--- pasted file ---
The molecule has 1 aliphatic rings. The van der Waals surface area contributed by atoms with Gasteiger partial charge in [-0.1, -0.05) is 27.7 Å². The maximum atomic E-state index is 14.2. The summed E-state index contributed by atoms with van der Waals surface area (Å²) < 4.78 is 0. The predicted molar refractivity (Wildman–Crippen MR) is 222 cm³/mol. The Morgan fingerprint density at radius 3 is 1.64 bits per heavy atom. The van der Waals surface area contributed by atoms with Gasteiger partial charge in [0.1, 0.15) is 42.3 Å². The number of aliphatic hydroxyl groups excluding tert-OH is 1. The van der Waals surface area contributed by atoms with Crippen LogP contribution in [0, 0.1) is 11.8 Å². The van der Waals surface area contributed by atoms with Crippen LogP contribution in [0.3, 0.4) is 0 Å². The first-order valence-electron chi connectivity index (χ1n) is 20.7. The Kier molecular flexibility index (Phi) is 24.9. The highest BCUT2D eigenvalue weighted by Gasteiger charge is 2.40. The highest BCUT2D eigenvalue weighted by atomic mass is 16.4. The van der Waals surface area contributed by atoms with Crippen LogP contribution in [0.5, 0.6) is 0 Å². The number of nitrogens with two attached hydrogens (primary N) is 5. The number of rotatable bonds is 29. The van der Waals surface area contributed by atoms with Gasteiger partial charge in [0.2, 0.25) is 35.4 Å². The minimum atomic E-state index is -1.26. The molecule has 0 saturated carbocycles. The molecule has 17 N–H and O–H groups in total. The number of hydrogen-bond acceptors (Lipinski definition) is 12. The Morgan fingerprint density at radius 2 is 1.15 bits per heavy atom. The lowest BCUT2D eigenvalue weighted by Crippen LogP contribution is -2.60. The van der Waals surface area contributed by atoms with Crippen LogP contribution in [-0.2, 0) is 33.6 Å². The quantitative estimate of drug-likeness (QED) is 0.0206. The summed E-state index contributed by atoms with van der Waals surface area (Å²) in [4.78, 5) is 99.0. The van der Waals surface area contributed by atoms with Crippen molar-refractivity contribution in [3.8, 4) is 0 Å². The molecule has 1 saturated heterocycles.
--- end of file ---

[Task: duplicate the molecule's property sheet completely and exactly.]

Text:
The molecule has 1 aliphatic rings. The van der Waals surface area contributed by atoms with Gasteiger partial charge in [-0.1, -0.05) is 27.7 Å². The maximum atomic E-state index is 14.2. The summed E-state index contributed by atoms with van der Waals surface area (Å²) < 4.78 is 0. The predicted molar refractivity (Wildman–Crippen MR) is 222 cm³/mol. The Morgan fingerprint density at radius 3 is 1.64 bits per heavy atom. The van der Waals surface area contributed by atoms with Gasteiger partial charge in [0.1, 0.15) is 42.3 Å². The number of aliphatic hydroxyl groups excluding tert-OH is 1. The van der Waals surface area contributed by atoms with Crippen LogP contribution in [0, 0.1) is 11.8 Å². The van der Waals surface area contributed by atoms with Crippen LogP contribution in [0.3, 0.4) is 0 Å². The first-order valence-electron chi connectivity index (χ1n) is 20.7. The Kier molecular flexibility index (Phi) is 24.9. The highest BCUT2D eigenvalue weighted by Gasteiger charge is 2.40. The highest BCUT2D eigenvalue weighted by atomic mass is 16.4. The van der Waals surface area contributed by atoms with Crippen LogP contribution in [0.5, 0.6) is 0 Å². The number of nitrogens with two attached hydrogens (primary N) is 5. The number of rotatable bonds is 29. The van der Waals surface area contributed by atoms with Gasteiger partial charge in [0.2, 0.25) is 35.4 Å². The minimum atomic E-state index is -1.26. The molecule has 0 saturated carbocycles. The molecule has 17 N–H and O–H groups in total. The number of hydrogen-bond acceptors (Lipinski definition) is 12. The Morgan fingerprint density at radius 2 is 1.15 bits per heavy atom. The lowest BCUT2D eigenvalue weighted by Crippen LogP contribution is -2.60. The van der Waals surface area contributed by atoms with Crippen LogP contribution in [-0.2, 0) is 33.6 Å². The quantitative estimate of drug-likeness (QED) is 0.0206. The summed E-state index contributed by atoms with van der Waals surface area (Å²) in [4.78, 5) is 99.0. The van der Waals surface area contributed by atoms with Crippen molar-refractivity contribution in [3.8, 4) is 0 Å². The molecule has 1 saturated heterocycles.